Wednesday, May 31, 2017

Why Haven't I Seen That?: TOY STORY 3

Welcome to a new installment of WHY HAVEN'T I SEEN THAT?, where we talk about a must-see or iconic movie that we have never seen...until now. This week we take a look at one of the best animated films out there, the 2010 Pixar threequel...TOY STORY 3.  Enjoy.

I have been putting off watching this movie for almost seven years now, and I swear I had a good reason why. I originally wanted to watch this movie with my mother when I graduated from high school in 2013, but she simply refused. Said she couldn’t take how sad it was. Since then, I hadn’t really thought to watch it because that was the way that I wanted to see it—through Andy’s eyes.

Well, fast forward four years. I’ve just graduated college, and am leaving to work at a new college as a resident manager, and this time I’m leaving my fiancee behind for a year as she goes into her senior year at my alma mater. I figured if there was a time that I could try to recreate the magic of Andy leaving home, then I had to take my shot, and wow, I was right about that.

Let me start off in talking about the cinematography of the film. Animated pieces aren’t always known for their beautiful shots, but there were places in Toy Story 3 that had me shaking Emily and saying, “Look at the way they framed that.” There was a specific moment at the very end that had Andy driving up the road, framed perfectly by white fences, that had me discussing the symmetry and beauty of the shot through my teary eyes. This was no Oscar winner for best cinematography, but I appreciate that that aspect of film making was not ignored by Pixar.
The story-telling and script-writing department is where this movie especially thrives. Woody, Buzz, and the rest of the gang don’t miss a beat. The opening montage is one that will have you wishing to see an entire movie just about the playtimes that Andy had when he was a child. Sunnyside Daycare’s story line was a bit predictable at times, but still didn’t disappoint because it approached it in a way that was interesting. Lotso’s character reminded me of a mob boss at times because of the way he ran the joint and how ruthless he was. Woody coming to the rescue for the rest of the toys was in his nature, and the toddlers being too rough with the toys was something that we’ve all noticed at least once in our lifetime. What really succeeded here, however, was the story line of fearing abandonment. The toys battled something that we have all most definitely felt at one time or another in our lives. Whether it is from an ex, growing apart from old friends, or a fear that plagues your self-doubt, we’ve all feared the loneliness that abandonment brings, especially from someone who loves us. Despite being made of plastic, these toys were human-like, because we all understand what it is like to have an Andy in our lives who is growing away from us.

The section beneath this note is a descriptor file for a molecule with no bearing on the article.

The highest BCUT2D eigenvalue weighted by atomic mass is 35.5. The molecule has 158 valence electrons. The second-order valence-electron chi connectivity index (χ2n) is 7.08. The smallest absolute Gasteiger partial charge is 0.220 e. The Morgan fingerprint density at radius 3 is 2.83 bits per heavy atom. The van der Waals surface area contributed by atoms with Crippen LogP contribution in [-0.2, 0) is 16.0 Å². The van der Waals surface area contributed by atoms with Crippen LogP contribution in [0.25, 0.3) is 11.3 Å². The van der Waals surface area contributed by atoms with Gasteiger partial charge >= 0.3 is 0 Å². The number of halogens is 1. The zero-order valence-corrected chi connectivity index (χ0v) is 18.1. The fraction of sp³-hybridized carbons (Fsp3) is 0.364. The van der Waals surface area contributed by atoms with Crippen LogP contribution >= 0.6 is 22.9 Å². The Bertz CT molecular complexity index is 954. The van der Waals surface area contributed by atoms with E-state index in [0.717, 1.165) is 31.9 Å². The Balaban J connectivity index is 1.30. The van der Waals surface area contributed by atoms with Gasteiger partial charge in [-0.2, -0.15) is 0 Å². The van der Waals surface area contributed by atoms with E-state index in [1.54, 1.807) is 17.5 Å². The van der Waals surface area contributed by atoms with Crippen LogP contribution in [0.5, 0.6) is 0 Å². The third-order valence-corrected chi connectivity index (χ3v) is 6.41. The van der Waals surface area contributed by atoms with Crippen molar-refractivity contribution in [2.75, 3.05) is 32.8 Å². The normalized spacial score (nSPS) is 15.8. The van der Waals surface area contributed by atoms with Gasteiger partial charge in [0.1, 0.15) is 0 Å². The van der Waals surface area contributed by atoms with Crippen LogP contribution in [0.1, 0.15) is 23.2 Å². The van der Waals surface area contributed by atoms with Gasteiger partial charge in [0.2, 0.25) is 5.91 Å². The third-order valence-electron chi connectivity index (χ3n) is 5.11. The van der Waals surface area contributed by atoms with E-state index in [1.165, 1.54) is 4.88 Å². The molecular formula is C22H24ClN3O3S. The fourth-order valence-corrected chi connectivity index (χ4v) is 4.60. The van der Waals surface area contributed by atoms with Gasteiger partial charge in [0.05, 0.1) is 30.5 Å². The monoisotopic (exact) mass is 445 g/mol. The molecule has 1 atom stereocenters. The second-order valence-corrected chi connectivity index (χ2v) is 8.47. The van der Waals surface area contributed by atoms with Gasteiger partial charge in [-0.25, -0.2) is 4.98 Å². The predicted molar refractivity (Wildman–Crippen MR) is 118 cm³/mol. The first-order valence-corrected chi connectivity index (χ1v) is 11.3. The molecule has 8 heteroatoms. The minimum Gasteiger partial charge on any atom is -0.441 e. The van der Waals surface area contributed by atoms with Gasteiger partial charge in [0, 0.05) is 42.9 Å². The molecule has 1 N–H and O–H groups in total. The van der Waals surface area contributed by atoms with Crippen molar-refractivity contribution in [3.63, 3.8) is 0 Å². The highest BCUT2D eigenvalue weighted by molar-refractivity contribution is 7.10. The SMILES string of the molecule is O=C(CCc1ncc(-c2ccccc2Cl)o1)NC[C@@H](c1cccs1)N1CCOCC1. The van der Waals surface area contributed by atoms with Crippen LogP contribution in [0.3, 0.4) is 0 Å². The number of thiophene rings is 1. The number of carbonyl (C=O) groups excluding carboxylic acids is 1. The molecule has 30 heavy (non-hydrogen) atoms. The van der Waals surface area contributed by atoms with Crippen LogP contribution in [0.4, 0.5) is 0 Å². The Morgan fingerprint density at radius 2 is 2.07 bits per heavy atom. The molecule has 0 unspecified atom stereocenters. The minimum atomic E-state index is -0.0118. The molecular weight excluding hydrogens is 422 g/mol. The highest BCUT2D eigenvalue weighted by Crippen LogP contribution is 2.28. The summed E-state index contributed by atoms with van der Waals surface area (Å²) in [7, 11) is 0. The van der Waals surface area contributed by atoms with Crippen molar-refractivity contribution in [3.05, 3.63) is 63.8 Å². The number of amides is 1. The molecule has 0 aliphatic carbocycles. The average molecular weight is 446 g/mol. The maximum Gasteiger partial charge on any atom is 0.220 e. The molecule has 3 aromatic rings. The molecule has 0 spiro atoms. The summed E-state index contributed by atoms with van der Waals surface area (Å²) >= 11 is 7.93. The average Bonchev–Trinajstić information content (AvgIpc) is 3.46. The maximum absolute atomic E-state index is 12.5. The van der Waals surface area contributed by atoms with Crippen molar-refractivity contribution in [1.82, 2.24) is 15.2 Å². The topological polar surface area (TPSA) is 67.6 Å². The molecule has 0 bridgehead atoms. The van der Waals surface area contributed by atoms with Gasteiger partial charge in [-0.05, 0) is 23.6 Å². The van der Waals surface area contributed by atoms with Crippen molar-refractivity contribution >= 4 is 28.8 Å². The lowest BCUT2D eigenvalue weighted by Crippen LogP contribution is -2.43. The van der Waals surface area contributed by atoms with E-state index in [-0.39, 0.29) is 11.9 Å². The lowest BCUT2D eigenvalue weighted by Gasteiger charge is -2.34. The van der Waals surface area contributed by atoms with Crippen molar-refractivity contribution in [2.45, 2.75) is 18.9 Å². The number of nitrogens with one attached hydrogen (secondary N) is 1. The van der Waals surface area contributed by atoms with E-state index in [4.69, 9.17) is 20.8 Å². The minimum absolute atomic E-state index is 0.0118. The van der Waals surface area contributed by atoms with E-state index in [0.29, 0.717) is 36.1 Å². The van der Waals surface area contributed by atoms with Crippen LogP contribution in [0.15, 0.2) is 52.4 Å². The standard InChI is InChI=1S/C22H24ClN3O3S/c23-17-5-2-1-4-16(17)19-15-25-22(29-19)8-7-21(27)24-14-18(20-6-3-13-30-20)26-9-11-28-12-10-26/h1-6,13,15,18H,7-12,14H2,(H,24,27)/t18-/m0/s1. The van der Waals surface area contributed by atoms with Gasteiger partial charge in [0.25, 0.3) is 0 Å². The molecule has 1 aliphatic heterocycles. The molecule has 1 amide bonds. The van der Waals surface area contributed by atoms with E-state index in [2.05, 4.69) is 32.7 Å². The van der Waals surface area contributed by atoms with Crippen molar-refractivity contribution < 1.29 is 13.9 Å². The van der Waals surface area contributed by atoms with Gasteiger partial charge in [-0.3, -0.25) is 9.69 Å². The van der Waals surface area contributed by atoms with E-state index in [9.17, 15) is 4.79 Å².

Finally, this movie hit me right in the feels: every single one of them. As someone who is transitioning for the umpteenth time in my life, seeing the way that Andy was processing leaving his family behind spoke to me. I found that it was perfectly personified in his attachment to his childhood toys. It wasn’t too complicated like some high school dramas can get, and it didn't get too kitchy either. The toys were a perfect representation of everything that Andy was leaving, and how, while it was difficult, it needed to be done. A college boy can’t play with a spaceman and cowboy action figure forever. The toys experiencing this from their end was a good way of representing what it can be like to be on the other side of this, and learning to understand as someone moves on in their lives to things that they need to do. This movie had me laughing of course, but more than that it had me crying like a baby because I understood both sides of the equation, and it taught me that it was okay to be afraid about these things, but that ultimately it was a big part of life. 

I loved this movie. I recommend it to anyone and everyone. Don’t be afraid to pop it in as an adult just because it’s an animated kid’s film. 

Wesley’s Score: 9.5/10

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